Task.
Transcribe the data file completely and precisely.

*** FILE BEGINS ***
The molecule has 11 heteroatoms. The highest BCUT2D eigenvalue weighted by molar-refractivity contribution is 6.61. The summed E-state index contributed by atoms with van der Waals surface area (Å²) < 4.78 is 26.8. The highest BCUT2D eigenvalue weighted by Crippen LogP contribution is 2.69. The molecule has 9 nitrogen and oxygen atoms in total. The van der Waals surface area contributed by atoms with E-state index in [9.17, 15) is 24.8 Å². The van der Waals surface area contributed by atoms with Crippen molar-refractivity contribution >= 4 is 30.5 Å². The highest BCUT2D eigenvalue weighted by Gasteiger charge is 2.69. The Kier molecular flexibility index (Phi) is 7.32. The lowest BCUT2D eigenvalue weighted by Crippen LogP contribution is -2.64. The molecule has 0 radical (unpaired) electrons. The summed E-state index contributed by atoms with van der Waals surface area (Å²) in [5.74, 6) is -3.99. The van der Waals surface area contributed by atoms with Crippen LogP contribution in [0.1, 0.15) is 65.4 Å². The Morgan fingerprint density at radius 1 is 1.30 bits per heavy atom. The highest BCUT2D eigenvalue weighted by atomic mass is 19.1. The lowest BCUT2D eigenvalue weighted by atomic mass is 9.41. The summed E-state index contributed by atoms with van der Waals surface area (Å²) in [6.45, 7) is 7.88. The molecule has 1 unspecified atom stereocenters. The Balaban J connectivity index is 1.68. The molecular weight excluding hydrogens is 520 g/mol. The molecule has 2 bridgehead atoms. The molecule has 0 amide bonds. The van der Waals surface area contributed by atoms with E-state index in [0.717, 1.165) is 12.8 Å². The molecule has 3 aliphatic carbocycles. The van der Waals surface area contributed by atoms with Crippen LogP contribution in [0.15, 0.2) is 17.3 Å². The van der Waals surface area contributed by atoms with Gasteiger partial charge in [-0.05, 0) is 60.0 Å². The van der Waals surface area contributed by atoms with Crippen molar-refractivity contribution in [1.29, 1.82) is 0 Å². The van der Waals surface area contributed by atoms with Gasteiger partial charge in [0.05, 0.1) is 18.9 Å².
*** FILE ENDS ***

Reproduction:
The molecule has 11 heteroatoms. The highest BCUT2D eigenvalue weighted by molar-refractivity contribution is 6.61. The summed E-state index contributed by atoms with van der Waals surface area (Å²) < 4.78 is 26.8. The highest BCUT2D eigenvalue weighted by Crippen LogP contribution is 2.69. The molecule has 9 nitrogen and oxygen atoms in total. The van der Waals surface area contributed by atoms with E-state index in [9.17, 15) is 24.8 Å². The van der Waals surface area contributed by atoms with Crippen molar-refractivity contribution >= 4 is 30.5 Å². The highest BCUT2D eigenvalue weighted by Gasteiger charge is 2.69. The Kier molecular flexibility index (Phi) is 7.32. The lowest BCUT2D eigenvalue weighted by Crippen LogP contribution is -2.64. The molecule has 0 radical (unpaired) electrons. The summed E-state index contributed by atoms with van der Waals surface area (Å²) in [5.74, 6) is -3.99. The van der Waals surface area contributed by atoms with Crippen LogP contribution in [0.1, 0.15) is 65.4 Å². The Morgan fingerprint density at radius 1 is 1.30 bits per heavy atom. The highest BCUT2D eigenvalue weighted by atomic mass is 19.1. The lowest BCUT2D eigenvalue weighted by atomic mass is 9.41. The summed E-state index contributed by atoms with van der Waals surface area (Å²) in [6.45, 7) is 7.88. The molecule has 1 unspecified atom stereocenters. The Balaban J connectivity index is 1.68. The molecular weight excluding hydrogens is 520 g/mol. The molecule has 2 bridgehead atoms. The molecule has 0 amide bonds. The van der Waals surface area contributed by atoms with E-state index in [0.717, 1.165) is 12.8 Å². The molecule has 3 aliphatic carbocycles. The van der Waals surface area contributed by atoms with Crippen LogP contribution in [0.15, 0.2) is 17.3 Å². The van der Waals surface area contributed by atoms with Gasteiger partial charge in [-0.05, 0) is 60.0 Å². The van der Waals surface area contributed by atoms with Crippen molar-refractivity contribution in [1.29, 1.82) is 0 Å². The van der Waals surface area contributed by atoms with Gasteiger partial charge in [0.05, 0.1) is 18.9 Å².